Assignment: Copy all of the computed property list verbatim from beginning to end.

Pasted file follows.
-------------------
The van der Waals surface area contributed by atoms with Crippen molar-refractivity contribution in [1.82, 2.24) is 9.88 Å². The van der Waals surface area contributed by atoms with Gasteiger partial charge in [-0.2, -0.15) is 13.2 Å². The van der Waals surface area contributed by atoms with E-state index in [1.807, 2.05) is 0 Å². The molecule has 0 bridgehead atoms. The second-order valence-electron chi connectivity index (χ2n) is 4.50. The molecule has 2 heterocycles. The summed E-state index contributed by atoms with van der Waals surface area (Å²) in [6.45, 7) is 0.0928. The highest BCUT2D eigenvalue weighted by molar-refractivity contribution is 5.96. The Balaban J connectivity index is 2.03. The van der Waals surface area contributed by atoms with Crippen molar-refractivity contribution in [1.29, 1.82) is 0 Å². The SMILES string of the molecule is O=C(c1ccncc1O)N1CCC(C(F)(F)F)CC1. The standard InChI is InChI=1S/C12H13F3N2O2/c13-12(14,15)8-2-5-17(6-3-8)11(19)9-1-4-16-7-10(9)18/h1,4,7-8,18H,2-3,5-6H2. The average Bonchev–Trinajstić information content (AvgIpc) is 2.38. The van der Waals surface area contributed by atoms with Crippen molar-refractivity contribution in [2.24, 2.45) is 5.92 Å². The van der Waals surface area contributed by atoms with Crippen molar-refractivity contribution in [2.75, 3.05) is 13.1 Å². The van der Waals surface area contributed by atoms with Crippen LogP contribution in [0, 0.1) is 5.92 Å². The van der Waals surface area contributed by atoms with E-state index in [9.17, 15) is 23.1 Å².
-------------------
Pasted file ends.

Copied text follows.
The van der Waals surface area contributed by atoms with Crippen molar-refractivity contribution in [1.82, 2.24) is 9.88 Å². The van der Waals surface area contributed by atoms with Gasteiger partial charge in [-0.2, -0.15) is 13.2 Å². The van der Waals surface area contributed by atoms with E-state index in [1.807, 2.05) is 0 Å². The molecule has 0 bridgehead atoms. The second-order valence-electron chi connectivity index (χ2n) is 4.50. The molecule has 2 heterocycles. The summed E-state index contributed by atoms with van der Waals surface area (Å²) in [6.45, 7) is 0.0928. The highest BCUT2D eigenvalue weighted by molar-refractivity contribution is 5.96. The Balaban J connectivity index is 2.03. The van der Waals surface area contributed by atoms with Crippen molar-refractivity contribution in [1.29, 1.82) is 0 Å². The SMILES string of the molecule is O=C(c1ccncc1O)N1CCC(C(F)(F)F)CC1. The standard InChI is InChI=1S/C12H13F3N2O2/c13-12(14,15)8-2-5-17(6-3-8)11(19)9-1-4-16-7-10(9)18/h1,4,7-8,18H,2-3,5-6H2. The average Bonchev–Trinajstić information content (AvgIpc) is 2.38. The van der Waals surface area contributed by atoms with Crippen molar-refractivity contribution in [2.24, 2.45) is 5.92 Å². The van der Waals surface area contributed by atoms with Crippen molar-refractivity contribution in [2.75, 3.05) is 13.1 Å². The van der Waals surface area contributed by atoms with Crippen LogP contribution in [0, 0.1) is 5.92 Å². The van der Waals surface area contributed by atoms with E-state index in [9.17, 15) is 23.1 Å².